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Out of the race? Speedway: Unlikely to find a better location, Owens should have tried to fix problems with this one.


IF A BETTER site exists for a speedway in Anne Arundel County, it is as big a secret as the annual budget of the National Security Agency. By rejecting a site in Pasadena, Anne Arundel County Executive Janet S. Owens is implying that better locations can be found in the county for a 54,000-seat motor speedway.

Yet if that's so, why didn't these sites surface earlier in Chesapeake Motorsports Development Corp.'s exhaustive, two-year search for a home for its racetrack?

Ms. Owens, who took office in early December, is taking a gamble by starting the process all over again. It is quite possible that Chesapeake Motorsports, after abandoning a proposal in Baltimore County, may also forgo Anne Arundel. That would mean the loss of millions of dollars of property and entertainment tax revenues needed in a growing suburban jurisdiction with a property tax cap and a lot of needs. Losing this speedway may mean Ms. Owens will have to trim some of her spending plans.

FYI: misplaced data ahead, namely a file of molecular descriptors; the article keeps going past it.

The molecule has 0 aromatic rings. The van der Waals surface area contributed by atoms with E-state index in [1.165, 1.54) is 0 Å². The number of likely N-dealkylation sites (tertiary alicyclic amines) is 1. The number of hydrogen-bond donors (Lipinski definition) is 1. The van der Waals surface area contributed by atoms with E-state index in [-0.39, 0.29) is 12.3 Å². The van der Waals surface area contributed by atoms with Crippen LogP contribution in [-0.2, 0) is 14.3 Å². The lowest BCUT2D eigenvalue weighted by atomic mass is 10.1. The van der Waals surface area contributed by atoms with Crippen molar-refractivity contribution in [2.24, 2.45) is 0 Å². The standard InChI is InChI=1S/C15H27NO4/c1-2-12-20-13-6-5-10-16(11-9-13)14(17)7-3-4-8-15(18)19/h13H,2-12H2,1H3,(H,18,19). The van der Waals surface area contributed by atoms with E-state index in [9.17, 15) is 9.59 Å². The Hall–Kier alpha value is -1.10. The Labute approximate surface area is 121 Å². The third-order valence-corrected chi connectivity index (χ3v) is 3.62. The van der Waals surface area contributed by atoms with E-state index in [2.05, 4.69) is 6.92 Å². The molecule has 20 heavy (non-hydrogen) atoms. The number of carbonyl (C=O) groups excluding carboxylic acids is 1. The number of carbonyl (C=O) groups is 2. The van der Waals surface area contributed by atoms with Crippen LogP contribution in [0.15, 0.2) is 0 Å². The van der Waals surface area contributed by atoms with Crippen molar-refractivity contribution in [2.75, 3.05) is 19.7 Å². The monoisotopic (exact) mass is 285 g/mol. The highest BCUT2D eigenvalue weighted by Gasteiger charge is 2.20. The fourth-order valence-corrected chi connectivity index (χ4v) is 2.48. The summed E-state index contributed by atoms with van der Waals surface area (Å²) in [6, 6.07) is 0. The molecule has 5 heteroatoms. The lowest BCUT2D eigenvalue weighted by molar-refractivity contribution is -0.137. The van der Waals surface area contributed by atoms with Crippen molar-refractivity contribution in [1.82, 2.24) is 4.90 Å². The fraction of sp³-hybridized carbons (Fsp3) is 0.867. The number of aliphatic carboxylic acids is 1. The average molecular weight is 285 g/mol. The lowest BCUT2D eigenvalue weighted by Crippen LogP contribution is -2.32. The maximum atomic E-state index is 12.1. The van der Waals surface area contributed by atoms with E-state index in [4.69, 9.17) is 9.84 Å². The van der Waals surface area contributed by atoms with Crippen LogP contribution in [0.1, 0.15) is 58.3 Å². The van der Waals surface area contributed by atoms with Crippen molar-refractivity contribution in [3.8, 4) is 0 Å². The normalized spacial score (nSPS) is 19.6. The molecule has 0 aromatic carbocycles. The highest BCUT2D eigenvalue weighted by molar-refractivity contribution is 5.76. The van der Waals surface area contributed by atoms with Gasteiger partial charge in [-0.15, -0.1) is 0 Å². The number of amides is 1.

That is not to suggest the Pasadena site was without problems. The previous council decided not to address them when it railroaded the project through the legislative process. Ms. Owens and the new council should reconsider the existing legislation and impose some conditions the speedway would have to satisfy if built.

The major issue is traffic. Residents are right that the current network of roads would be overwhelmed on race days. The speedway needs a dedicated exit from the Baltimore Beltway to keep racetrack traffic out of residential neighborhoods. If one cannot be established, perhaps Chesapeake Motorsports should find another site. But Ms. Owens' decision, minus a viable alternative, seems yet another misstep in the checkered history of this proposal.

Pub Date: 1/01/99

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